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Here's What the MTA Does When They Find a Dead Shark in the Subway: Toss It, Crack Jokes

R.I.P., small shark.
R.I.P., small shark.
Photo by suddenly famous Instagram user bsanchz

There were a number of possible responses to yesterday's news that a small dead shark was found in the subway: sadness (dead animal); puzzlement (dead aquatic animal?); and, for the germaphobes among us, extreme, immediate, misplaced panic (Jesus Christ, have I been sitting in shark juice)? But the hard cases at the MTA, who've seen a lot of weird shit in their time, had a more blasé reaction: pitch the shark in the trash, swab out the train, crack weird jokes to damn near every blog in town. Why not? There's a goddamn dead shark on the train. The Apocalypse is clearly upon us.

The shark was spotted early yesterday morning on a Queens-bound M train; the MTA told Gothamist that the conductor of the train called in to report it to the the control center around 12:30 a.m. Everybody was moved out of the car at Queensboro Plaza; when the train got to the end of the line, a supervisor got rid of the shark, an inspector made sure the car was clean, and just like that, the Macabre Subway Car of the Damned Sea Life was returned to service, masquerading as a normal train car. (But not before some dude managed to snap some photos of the shark with a cigarette, a Red Bull, and a Metro Card which--actually, no. No jokes. Shame on you, dude. For real. Nobody let this man anywhere near their fish tank.)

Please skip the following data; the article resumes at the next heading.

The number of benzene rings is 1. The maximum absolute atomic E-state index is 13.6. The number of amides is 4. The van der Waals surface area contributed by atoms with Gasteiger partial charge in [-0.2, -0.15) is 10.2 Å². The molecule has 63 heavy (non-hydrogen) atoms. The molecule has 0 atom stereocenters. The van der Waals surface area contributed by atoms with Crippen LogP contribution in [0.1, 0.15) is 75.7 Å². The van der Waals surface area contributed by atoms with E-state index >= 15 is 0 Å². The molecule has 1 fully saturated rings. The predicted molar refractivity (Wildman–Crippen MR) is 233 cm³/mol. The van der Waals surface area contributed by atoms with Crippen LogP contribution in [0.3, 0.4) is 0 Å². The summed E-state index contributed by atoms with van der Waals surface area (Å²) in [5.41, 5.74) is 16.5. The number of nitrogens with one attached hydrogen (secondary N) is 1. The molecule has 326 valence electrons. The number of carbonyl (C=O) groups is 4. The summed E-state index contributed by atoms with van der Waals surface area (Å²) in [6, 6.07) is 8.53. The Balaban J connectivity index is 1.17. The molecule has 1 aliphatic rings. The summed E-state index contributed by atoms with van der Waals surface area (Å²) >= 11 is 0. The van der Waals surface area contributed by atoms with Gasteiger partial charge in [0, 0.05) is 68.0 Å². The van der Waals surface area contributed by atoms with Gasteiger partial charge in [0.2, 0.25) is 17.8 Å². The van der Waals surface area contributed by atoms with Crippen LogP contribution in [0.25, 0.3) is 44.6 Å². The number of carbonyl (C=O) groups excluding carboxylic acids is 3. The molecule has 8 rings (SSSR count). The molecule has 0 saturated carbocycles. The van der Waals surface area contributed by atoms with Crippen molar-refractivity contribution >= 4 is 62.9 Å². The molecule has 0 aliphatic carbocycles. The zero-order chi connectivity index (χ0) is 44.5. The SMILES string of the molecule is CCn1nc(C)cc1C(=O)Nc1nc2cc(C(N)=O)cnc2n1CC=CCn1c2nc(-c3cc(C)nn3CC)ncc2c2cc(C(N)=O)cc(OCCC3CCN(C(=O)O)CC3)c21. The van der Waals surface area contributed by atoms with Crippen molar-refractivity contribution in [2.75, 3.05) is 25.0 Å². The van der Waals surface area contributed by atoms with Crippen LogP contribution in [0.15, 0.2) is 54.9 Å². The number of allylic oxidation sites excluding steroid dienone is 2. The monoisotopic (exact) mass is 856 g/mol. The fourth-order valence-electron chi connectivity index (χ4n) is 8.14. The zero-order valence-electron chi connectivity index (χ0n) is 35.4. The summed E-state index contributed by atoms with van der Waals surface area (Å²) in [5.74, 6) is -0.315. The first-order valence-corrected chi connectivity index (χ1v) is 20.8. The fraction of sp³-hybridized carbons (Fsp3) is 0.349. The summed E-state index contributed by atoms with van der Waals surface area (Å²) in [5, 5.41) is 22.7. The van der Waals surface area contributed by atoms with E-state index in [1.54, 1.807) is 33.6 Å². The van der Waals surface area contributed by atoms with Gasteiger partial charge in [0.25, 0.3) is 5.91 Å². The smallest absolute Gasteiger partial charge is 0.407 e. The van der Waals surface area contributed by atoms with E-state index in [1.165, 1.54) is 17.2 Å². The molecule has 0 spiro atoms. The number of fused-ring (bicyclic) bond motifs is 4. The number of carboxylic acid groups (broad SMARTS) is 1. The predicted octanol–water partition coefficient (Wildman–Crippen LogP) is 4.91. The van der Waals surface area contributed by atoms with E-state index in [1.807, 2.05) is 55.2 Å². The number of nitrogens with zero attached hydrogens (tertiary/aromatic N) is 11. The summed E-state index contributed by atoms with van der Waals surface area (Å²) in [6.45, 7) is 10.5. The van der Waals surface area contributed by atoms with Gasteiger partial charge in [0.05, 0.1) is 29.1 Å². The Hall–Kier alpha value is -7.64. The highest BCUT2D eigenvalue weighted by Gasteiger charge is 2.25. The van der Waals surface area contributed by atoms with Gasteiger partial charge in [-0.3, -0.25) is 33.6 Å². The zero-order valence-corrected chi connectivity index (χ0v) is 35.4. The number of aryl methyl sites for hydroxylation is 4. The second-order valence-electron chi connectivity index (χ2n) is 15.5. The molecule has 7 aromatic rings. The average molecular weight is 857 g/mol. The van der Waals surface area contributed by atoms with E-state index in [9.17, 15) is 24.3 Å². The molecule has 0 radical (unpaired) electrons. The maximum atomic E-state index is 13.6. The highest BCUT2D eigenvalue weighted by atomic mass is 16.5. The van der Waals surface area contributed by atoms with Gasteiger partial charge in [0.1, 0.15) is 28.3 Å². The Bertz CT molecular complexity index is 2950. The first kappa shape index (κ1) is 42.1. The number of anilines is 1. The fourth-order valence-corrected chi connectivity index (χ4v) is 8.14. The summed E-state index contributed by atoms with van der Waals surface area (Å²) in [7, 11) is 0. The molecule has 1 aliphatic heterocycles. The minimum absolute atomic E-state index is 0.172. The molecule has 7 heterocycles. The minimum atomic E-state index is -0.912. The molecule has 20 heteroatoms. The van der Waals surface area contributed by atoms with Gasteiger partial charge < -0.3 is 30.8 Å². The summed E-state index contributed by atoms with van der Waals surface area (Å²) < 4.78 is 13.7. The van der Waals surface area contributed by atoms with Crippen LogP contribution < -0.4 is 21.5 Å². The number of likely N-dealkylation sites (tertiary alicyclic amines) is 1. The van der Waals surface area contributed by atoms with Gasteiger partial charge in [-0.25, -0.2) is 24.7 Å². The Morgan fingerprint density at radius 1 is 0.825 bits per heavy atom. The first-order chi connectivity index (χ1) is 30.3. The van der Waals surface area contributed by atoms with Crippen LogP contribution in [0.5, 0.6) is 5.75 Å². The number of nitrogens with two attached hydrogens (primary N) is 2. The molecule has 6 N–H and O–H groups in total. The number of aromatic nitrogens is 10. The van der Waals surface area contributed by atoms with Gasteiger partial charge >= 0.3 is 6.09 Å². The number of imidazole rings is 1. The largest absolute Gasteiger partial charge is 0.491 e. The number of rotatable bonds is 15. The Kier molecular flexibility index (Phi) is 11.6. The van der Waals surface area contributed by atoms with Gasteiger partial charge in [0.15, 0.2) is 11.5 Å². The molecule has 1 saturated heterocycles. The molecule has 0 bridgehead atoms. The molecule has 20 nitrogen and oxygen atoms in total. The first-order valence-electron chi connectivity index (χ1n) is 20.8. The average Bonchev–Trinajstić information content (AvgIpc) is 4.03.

Gothamist asked the MTA how one goes about disposing of a dead shark. A spokesperson--who we have to assume is Adam Lisberg, the same guy we talk to and the former editor of City & State--replied:

Live sharks are wrangled by Shark Maintainer IIs, who have passed the qualification test and have minimum three years in the Shark Maintainer I title. Dead ones are handled by Shark Maintainer Is, or if none are available on that shift, then by Aquatic Mammal Handler IIs.

Good one, Lisberg. Real good. Way better than another MTA spokesperson, Kevin Ortiz, who told Huffington Post, "Looks like a good promo for Shark Week on the Discovery Channel." We all know where Shark Week is. DON'T TOY WITH US, ORTIZ. (The Discovery Channel promptly denied they had anything to do with it, telling Buzzfeed, "Shark Week is all about conservation, so it deeply saddens us that someone would think that this was funny or in any way connected to our celebration of sharks.")

Because this story absolutely hasn't been covered enough, we e-mailed Lisberg with three follow-up questions: Any leads on the origin of the shark? Was he given a burial at sea? Weirdest thing every found on the subway? (Has to be, right?)

"No leads," Lisberg replied. As for the shark's final resting place, he didn't mince words: "Buried in a trash bag with the rest of the trash." Which, we'd have to say, is a damn shame, and a nasty surprise for the guy who takes out the garbage over there. As for the comparative weirdness of a shark on the train, Llisberg added, "Who's to say what's the weirdest thing ever on the subway? To steal a line from Garrison Keillor, on a 108-year-old system with 5 million daily riders, one-in-a-million things happen five times a day..."

Whatever. We still think it's the Apocalypse.

Send story tips to the author, Anna Merlan


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